Jessica Biel's in this thing too, but well... The truth is, The A-Team is only bad when the dialogue tries too hard to fill space. Characters here often tell each other things like "That was amazing!" or "I can't believe you did that!" etc. These are the sorts of things that audiences are meant to utter... the excitement and surprise at seeing them succeed in absurd situations, and when the people in the movie are as stoked about their accomplishments as we're supposed to be, that makes it feel forced and empty, like there just wasn't anything for these guys to say. The other issue is that Hannibal, Face, B.A., and Murdock shoot people a lot, using force more than they even seem to think they are. Hannibal even says in the film that they'd be the best team for the job because they'd do it quietly without casualties... and then, they start wasting people. The show was never gun violent, it had absurd chases and vehicles running over things and exploding, but it was rare that anyone actually got shot. Of course, that was the '80s and television just didn't have the kind of violence it does now.

The A-Team boils down to a lot of fun action scenes of shit blowing up, a few genuinely funny lines spoken off-hand, some contrived military plots, and several enjoyable and interesting plans that lovingly come together. It's a goofy, stupid, pointless film that doesn't require a lot of thought to process, and that's not a bad thing. The original show wasn't a thinker's piece either. Enter with the right expectations, and you'll be pleased. And maybe, if you can find them, you can hire... The A-Team.
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Mini Mansions - Mini Mansions

Chances are good you haven't heard or heard of Mini Mansions. Hell, I wouldn't have if not for the Them Crooked Vultures show back in April that presented me with their capacity to rock, as well as their propensity toward classic Blondie. After/during the show, I picked up their album/EP and wasn't completely blown away. Turns out, the music on the album is calmer and more ornamented than the brash hard-driving rock they displayed live. Of course, in retrospect, it makes sense that they'd rock as hard as possible given the band for which they were opening... but, well, I was tentative about liking the album right away because it felt soft, more produced and lacking in the pure animal grace of loud bark-singing, slammed piano keys and pounded drums. Time makes fools of us all. The album is, in all its low key glory, stellar! It's not riddled with hits. This isn't Sonny-Corleone-at-the-toll-booth packed with classic tracks, but it is completely enjoyable, and self-aware with a fine dose of Beatles-meet-prog rock. And the reason such a chill band would come along with TCV? Answer: Mini Mansions singer is Michael Shuman of Queens Of The Stone Age, making the 6 degrees game easily playable.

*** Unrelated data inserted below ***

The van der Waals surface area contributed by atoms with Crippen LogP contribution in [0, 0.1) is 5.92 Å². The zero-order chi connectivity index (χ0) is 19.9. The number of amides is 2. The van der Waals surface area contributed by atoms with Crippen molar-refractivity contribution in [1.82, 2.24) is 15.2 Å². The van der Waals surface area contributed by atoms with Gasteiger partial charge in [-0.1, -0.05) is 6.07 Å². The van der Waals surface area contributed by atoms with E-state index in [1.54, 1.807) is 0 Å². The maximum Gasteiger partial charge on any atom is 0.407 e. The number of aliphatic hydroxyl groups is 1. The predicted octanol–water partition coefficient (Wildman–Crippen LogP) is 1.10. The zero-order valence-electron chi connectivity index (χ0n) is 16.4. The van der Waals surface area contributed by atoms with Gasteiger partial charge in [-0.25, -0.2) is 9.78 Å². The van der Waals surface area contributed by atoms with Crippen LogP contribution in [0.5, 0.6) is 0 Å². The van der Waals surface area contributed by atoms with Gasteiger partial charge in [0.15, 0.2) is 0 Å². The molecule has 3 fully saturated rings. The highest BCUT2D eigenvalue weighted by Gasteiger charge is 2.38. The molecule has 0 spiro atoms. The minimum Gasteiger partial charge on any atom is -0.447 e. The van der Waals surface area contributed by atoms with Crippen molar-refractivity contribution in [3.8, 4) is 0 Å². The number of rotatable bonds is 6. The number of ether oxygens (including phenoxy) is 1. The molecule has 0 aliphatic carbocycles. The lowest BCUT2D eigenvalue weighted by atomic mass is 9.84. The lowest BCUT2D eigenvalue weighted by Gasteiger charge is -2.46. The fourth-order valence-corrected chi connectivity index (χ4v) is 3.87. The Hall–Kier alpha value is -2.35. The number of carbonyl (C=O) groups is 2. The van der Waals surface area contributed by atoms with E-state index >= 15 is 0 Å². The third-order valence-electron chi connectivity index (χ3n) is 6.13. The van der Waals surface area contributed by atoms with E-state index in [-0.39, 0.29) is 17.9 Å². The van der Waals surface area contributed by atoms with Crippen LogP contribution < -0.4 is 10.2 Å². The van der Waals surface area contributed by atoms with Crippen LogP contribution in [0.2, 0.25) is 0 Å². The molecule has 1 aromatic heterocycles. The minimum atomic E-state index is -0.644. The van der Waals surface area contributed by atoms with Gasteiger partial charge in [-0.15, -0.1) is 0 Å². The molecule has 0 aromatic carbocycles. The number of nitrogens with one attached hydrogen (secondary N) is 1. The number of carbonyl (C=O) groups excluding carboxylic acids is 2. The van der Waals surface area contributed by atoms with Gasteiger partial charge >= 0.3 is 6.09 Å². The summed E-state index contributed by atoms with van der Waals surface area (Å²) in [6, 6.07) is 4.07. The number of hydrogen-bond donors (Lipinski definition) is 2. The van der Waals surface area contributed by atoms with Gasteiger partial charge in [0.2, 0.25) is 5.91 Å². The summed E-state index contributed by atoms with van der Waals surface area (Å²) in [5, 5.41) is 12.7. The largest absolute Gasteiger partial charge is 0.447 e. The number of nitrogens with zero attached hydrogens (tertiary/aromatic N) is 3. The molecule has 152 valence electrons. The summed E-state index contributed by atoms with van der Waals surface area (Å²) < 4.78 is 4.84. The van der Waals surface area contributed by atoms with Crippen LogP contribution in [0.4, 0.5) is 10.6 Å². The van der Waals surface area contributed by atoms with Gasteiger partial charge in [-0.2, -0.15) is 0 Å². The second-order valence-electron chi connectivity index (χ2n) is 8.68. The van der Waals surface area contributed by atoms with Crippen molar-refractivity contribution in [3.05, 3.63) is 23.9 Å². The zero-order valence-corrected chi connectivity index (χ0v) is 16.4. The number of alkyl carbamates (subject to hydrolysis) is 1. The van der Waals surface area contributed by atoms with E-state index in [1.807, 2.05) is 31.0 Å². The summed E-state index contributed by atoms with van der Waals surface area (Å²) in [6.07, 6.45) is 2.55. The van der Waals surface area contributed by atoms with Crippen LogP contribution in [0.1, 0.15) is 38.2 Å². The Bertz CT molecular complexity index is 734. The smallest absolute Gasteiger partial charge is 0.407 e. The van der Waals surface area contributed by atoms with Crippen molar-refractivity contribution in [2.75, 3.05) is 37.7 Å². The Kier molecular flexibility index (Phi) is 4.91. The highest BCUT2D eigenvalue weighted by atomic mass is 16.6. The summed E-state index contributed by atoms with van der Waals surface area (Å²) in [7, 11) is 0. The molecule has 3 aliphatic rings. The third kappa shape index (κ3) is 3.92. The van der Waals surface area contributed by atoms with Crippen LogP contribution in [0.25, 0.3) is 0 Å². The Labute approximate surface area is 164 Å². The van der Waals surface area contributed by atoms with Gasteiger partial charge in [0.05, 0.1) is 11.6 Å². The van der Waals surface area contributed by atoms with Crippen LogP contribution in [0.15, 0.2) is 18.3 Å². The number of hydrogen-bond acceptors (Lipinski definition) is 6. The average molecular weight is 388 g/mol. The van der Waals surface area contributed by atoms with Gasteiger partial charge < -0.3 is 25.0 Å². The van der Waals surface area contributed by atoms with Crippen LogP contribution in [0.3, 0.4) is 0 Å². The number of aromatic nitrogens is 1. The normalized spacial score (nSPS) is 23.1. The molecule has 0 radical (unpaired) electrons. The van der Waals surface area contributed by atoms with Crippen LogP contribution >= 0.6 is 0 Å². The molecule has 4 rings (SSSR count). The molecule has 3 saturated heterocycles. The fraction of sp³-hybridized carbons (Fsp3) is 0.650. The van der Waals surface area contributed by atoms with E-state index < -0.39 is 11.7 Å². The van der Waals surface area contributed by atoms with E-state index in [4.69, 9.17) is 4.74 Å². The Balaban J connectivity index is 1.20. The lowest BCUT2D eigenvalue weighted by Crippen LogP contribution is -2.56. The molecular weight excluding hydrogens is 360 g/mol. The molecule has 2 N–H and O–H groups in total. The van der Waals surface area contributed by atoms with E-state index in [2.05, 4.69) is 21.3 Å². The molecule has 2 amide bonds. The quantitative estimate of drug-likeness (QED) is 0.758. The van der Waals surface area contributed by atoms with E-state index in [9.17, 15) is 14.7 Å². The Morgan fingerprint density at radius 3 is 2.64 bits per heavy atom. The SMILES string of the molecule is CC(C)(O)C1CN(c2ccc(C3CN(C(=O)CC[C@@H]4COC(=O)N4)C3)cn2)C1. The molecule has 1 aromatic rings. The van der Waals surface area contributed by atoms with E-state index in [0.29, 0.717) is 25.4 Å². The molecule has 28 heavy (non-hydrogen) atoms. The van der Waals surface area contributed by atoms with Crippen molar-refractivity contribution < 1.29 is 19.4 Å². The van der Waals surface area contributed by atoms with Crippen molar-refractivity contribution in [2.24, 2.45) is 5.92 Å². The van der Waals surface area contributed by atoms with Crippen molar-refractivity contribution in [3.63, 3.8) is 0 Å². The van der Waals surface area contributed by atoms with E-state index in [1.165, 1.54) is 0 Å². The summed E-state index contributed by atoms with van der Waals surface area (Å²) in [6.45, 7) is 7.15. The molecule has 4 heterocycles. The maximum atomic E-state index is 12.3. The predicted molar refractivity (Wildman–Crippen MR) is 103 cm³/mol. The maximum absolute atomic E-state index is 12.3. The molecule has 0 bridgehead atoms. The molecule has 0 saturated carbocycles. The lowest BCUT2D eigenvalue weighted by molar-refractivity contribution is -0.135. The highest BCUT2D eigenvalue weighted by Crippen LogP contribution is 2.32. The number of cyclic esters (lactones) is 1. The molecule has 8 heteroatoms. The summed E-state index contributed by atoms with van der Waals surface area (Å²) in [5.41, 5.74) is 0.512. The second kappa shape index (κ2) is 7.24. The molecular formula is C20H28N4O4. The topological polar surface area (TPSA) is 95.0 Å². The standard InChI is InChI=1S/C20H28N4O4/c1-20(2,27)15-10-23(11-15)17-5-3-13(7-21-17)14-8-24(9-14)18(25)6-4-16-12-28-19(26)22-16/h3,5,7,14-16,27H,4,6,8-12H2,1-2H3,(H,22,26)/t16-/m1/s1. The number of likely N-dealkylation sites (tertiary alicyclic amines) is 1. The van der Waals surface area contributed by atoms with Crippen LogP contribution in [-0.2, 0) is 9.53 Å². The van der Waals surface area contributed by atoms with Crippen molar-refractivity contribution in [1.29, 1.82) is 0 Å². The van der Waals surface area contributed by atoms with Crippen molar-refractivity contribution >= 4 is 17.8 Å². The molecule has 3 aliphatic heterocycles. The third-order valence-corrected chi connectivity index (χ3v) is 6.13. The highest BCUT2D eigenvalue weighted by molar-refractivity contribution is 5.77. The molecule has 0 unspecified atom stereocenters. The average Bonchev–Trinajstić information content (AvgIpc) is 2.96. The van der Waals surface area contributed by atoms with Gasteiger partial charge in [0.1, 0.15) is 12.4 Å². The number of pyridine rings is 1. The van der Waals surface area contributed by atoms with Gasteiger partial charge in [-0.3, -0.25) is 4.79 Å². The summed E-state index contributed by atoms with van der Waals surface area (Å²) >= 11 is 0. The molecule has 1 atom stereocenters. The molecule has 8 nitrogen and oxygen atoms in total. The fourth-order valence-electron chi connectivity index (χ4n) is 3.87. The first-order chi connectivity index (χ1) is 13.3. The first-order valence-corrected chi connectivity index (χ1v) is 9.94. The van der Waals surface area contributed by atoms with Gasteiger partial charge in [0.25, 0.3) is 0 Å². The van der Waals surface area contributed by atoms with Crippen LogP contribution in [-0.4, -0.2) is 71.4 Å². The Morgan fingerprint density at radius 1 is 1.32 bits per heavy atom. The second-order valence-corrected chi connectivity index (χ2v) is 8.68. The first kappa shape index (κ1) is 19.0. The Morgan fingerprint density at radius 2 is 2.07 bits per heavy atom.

Mini Mansions, the album (self-released by the way), opens exceptionally strong with the catchy "Majik Marker" and holds a relaxed tone until the albums best track "Dirty T.K.O." bats in the fifth spot. It's a song with excellent composition. Not at all overambitious in the verses, it's quiet and calm and lyrically brilliant. Then the chorus rocks in, with hooky perfection that resonates in your head for days... or more, perhaps I've gone insane?... after its last turn on the table. The album is solid from there on out, but not phenomenal. Yet, it consistently pops up as a "must listen" disc at home and at work, so something has dug its claws into me. Mini Mansions lives by its fantastic harmonies, polite and enjoyable slow builds, and a lot of solid hooks that make each song lovable, if not entirely memorable. It also demonstrates the depth of the band, clearly far more than a power-pop trio, they can sling out some pastoral tones here and there and turn a ballad into a rock song, back to a ballad in a matter of moments. Listen to them via their MySpace page, and then find them live, see them, enjoy (hopefully!) a Blondie cover, and pay them for their album. It's too often that the little guys making great stuff get buried below the big label bullshit. Plus, you'll probably like most of it.